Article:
Music

Chris Knight: Enough Rope

The coolest thing is that this might not even be the album of his career.


Chris Knight

Enough Rope

Label: Drifter's Church Records
US Release Date: 2006-07-11
UK Release Date: 2006-07-11
Amazon
iTunes

There's really not a lot wrong with Enough Rope, the new record from country-rocker Chris Knight. He is wise like Willie and smart like Hag and hits the heart like Mellencamp used to and growls like Springsteen used to; he's got populist cred coming out his earholes and his stories are (mostly) pretty great and his melodies are (mostly) memorable and (almost) everything is played with guts and backbone. I loved his last one and this one is probably even better.

But if I had some leeway, I wouldn't lead off with "Jack Blue". It's a gutsy heartsy storysong all right, tracking the progression of a tough barroom brawler who realizes that violence might not be the answer to life, and it sounds pretty damned Chris Knight-ish. But it fails as a story (the climax of the song takes place offstage, we never learn what it is that makes him realize he had to change his ways), and the chorus is kinda way-too-easy ("Don't go lookin' for trouble / It'll find you anyway". Eh).

See, I would probably have started off with "Rural Route", which is much sneakier and subtler. Our protagonist tries to return to the small town in which he grew up: "I'd go back, but I can't go home / The river is up and the road is closed / And there ain't no telephone in my mother's house / And all the lights are out / Down on the rural route". That's some poetry right there, boy, that's what that is. The sound never exactly breaks into rock and roll, but the attitude is all there and the banjo kicks enough butt for any purpose you might have.

Alternatively, Knight might have wanted to put "Too Close to Home" up front. It's a natural single, so why not have it right there where the people can hear it? This time, our guy is separated from his wife and kids, but everything keeps hitting him "too close to home", which is ironic because he's too far away from home. Okay, this seems a little too-too, but it's all in the details, man: people at a restaurant sharing their family photos, a baseball hitting his windshield when he pulls off the side of 40 East (and you better believe that Chris Knight ALWAYS names his highways). And the chorus has a bigger hook than the one on that dude who was chasing Peter Pan.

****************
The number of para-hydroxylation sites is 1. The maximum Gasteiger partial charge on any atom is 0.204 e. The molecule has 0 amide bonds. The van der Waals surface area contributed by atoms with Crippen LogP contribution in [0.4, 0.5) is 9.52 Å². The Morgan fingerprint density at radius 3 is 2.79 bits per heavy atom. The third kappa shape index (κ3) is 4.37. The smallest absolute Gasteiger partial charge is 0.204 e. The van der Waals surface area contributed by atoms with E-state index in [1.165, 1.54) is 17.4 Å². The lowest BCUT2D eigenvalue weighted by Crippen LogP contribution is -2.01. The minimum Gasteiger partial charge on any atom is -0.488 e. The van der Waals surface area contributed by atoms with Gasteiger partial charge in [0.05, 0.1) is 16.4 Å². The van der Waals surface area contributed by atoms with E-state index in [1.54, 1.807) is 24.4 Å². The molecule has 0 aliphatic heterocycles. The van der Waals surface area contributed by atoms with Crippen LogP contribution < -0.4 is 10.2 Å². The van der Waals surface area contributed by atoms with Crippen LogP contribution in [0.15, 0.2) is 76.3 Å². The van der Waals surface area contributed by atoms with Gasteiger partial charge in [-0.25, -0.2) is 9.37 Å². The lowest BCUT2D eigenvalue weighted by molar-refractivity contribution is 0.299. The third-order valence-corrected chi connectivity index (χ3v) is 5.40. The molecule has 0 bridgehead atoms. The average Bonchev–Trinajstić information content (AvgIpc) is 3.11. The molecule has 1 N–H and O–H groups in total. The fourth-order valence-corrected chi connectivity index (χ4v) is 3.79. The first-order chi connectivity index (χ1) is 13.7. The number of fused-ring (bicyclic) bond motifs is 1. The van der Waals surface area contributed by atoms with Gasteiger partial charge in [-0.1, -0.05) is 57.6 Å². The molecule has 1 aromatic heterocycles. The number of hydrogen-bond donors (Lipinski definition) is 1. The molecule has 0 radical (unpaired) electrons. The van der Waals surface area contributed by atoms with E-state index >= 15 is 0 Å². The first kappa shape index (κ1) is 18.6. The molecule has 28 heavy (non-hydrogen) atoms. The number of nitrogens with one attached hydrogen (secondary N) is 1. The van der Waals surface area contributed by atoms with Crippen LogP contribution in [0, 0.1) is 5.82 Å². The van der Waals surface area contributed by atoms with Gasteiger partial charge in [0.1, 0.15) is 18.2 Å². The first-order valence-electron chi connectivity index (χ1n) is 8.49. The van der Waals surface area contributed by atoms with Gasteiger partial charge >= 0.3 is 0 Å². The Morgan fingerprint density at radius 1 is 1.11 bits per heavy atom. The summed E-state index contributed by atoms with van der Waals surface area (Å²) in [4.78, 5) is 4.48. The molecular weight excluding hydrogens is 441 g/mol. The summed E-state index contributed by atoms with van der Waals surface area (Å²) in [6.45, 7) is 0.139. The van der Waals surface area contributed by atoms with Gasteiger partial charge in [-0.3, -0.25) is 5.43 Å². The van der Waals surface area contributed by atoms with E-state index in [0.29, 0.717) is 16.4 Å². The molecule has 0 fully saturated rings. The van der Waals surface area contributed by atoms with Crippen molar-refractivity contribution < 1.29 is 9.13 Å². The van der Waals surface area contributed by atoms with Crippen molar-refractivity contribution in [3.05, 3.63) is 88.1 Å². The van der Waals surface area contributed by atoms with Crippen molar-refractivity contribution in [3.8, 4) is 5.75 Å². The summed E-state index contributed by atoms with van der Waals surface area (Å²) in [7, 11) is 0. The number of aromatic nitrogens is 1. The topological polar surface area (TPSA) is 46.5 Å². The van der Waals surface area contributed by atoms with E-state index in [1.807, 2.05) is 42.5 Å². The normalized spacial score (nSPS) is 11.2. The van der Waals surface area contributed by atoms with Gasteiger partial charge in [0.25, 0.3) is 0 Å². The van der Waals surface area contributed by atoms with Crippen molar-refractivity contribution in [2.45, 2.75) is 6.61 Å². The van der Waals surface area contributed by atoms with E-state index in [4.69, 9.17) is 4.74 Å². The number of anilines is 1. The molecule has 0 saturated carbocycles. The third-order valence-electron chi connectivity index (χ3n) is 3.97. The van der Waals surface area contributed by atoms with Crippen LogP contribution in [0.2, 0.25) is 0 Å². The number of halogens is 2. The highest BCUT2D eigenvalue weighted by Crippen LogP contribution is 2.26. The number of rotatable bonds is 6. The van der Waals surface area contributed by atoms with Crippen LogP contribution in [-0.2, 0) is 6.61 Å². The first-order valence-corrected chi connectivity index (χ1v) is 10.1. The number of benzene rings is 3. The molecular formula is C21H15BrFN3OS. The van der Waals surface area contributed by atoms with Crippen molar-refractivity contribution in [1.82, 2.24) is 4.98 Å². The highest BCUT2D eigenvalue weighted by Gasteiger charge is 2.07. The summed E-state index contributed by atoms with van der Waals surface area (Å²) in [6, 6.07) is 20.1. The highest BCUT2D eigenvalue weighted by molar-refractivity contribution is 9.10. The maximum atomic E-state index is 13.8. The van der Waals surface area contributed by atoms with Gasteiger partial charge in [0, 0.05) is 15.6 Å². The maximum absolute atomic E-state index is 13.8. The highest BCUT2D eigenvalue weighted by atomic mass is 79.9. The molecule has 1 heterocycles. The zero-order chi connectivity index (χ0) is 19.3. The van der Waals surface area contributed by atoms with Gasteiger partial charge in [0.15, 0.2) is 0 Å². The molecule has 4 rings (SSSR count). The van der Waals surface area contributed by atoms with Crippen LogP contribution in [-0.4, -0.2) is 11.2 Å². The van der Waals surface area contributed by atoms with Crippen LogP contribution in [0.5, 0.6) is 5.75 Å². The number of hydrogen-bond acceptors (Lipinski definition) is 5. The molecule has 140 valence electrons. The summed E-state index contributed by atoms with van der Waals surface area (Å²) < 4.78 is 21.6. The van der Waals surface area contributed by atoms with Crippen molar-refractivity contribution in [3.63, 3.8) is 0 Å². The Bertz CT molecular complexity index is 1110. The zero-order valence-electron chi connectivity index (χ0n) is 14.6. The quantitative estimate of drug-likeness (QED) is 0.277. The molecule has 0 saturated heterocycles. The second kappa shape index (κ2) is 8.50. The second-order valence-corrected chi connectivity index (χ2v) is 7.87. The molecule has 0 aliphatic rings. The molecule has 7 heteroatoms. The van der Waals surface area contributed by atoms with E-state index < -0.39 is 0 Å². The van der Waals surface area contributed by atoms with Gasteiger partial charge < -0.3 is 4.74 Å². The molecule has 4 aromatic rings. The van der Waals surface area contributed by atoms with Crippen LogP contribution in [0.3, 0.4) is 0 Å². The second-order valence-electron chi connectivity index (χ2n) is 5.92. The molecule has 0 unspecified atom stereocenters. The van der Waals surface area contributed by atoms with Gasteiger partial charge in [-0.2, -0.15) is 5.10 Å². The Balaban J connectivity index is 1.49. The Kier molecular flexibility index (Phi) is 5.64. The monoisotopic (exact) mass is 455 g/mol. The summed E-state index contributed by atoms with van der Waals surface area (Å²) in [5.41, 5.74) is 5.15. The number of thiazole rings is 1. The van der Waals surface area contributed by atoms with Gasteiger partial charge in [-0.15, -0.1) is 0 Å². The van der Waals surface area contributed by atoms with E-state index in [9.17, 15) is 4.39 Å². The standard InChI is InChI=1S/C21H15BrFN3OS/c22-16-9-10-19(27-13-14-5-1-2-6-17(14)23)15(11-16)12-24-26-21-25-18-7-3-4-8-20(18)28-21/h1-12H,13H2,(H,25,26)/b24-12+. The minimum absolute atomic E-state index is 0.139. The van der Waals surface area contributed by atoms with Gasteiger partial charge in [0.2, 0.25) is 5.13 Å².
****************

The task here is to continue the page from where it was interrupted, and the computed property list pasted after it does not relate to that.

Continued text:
But I guess "Jack Blue" is better as an opener than "Dirt", because that song would just be taken for granted if it hit leadoff, and "Dirt" is a song that cannot be taken for granted. It's a populist rant against so-called progress, written from the point of view of a small-town guy watching a factory cover over his grandfather's farm. This has been done a million ways in country music, but not lately like this, because usually guys like this are all happy about factories coming to small towns so they can have jobs. But our narrator is bitter and angry and frustrated, the way he should be: "I sit down by the highway, I hear them big Cats growl / Where the quail gonna fly to? Where will the rabbits run now? / I watch 'em tearin' all to hell what used to be my church / Tearin' up my grandpa's land / They're treatin' my grandpa's land like dirt". It reads just fine here, but you have to hear the martial cadence of the drums, the slow sting of the guitar, the furious, puzzled, defeated way Knight sings his words. Clearly a song of the year, maybe THE song of the year so far. A truly stunning performance.

Not sure about the slower stuff, though; "Saved by Love" is pro forma blah-blah that sounds like Knight doesn't think much about radio hits but wanted to write one anyway. It's soft and it's slow and it's muddleheaded (the guy had a not-so-great life before she came along, but he was in bad shape, but he wasn't, but he was?). But it's really the only whiff here out of 13 songs, and it still manages to stick in the memory anyway.

But Knight is best when he rocks the eff out. "Bridle on a Bull" is tough country blues that punches where most songs slap; "Up From the Hill" features a chorus of "Rock and roll! / Driving wheel / Down from the valley and up from the hill". The most recent song that the band playing at the mysterious bar in "River Road" knows how to play? "Bad to the Bone." Lyrics like that are no joke, kid.

Neither is Chris Knight. You know what the coolest thing is, though? This might not even be the album of his career. I'm waiting for the next one like you don't know how.

8